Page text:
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Naturwissenschaften. 2015 Apr;102(3-4):17. doi: 10.1007/s00114-015-1267-6. Epub 2015 Mar 27.

Effect of density on traffic and velocity on trunk trails of Formica pratensis.

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Leibnitz Centre for Agricultural Landscape Research (ZALF) e.V., Eberswalder Straße 84, 15374, Müncheberg (Mark), Germany,


The allocation of large numbers of workers facilitates the swift intake of locally available resources which is essential for ant colony survival. To organise the traffic between nest and food source, the black-meadow ant Formica pratensis establishes permanent trunk trails, which are maintained by the ants. To unravel the ant organisation and potential traffic rules on these trails, we analysed velocity and lane segregation under various densities by experimentally changing feeding regimes. Even under the highest ant densities achieved, we never observed any traffic jams. On the contrary, velocity increased after supplementary feeding despite an enhanced density. Furthermore, inbound ants returning to the nest had a higher velocity than those leaving the colony. Whilst at low and medium density the ants used the centre of the trail, they used the full width of the trail at high density. Outbound ants also showed some degree of lane segregation which contributes to traffic organisation.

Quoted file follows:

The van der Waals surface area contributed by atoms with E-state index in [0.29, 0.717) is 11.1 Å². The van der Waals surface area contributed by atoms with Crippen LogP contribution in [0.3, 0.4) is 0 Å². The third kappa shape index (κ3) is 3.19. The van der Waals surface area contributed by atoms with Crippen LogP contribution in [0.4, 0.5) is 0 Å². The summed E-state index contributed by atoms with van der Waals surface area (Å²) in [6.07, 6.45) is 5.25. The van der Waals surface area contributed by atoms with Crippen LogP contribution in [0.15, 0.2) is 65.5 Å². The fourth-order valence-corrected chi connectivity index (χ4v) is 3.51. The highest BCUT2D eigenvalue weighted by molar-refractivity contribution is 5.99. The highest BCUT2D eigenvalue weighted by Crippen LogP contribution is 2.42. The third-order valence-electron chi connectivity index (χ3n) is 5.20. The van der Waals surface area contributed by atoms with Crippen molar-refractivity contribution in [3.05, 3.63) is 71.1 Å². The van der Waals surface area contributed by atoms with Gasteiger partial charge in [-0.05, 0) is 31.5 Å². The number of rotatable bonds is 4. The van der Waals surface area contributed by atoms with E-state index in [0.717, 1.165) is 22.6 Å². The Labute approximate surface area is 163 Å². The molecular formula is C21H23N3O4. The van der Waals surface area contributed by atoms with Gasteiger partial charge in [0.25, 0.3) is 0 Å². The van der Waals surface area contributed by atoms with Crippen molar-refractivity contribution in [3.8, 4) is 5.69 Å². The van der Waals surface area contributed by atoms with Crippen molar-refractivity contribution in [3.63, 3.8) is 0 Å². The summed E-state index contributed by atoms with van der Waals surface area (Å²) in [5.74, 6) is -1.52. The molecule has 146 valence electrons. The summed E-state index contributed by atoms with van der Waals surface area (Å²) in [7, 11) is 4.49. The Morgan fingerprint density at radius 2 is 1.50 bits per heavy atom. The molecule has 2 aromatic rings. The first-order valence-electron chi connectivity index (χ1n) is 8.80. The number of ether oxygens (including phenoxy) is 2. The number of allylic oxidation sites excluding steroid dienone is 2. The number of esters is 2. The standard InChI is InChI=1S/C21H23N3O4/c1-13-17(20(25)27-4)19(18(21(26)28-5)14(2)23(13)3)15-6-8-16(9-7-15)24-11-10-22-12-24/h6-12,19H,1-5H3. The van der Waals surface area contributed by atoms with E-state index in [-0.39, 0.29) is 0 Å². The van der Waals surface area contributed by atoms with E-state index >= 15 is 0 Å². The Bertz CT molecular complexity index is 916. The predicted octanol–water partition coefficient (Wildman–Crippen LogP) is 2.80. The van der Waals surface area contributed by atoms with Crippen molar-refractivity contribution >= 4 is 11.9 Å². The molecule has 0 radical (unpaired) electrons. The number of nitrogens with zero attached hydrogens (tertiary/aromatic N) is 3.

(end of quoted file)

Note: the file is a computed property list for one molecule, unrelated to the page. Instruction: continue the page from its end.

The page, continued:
[Indexed for MEDLINE]

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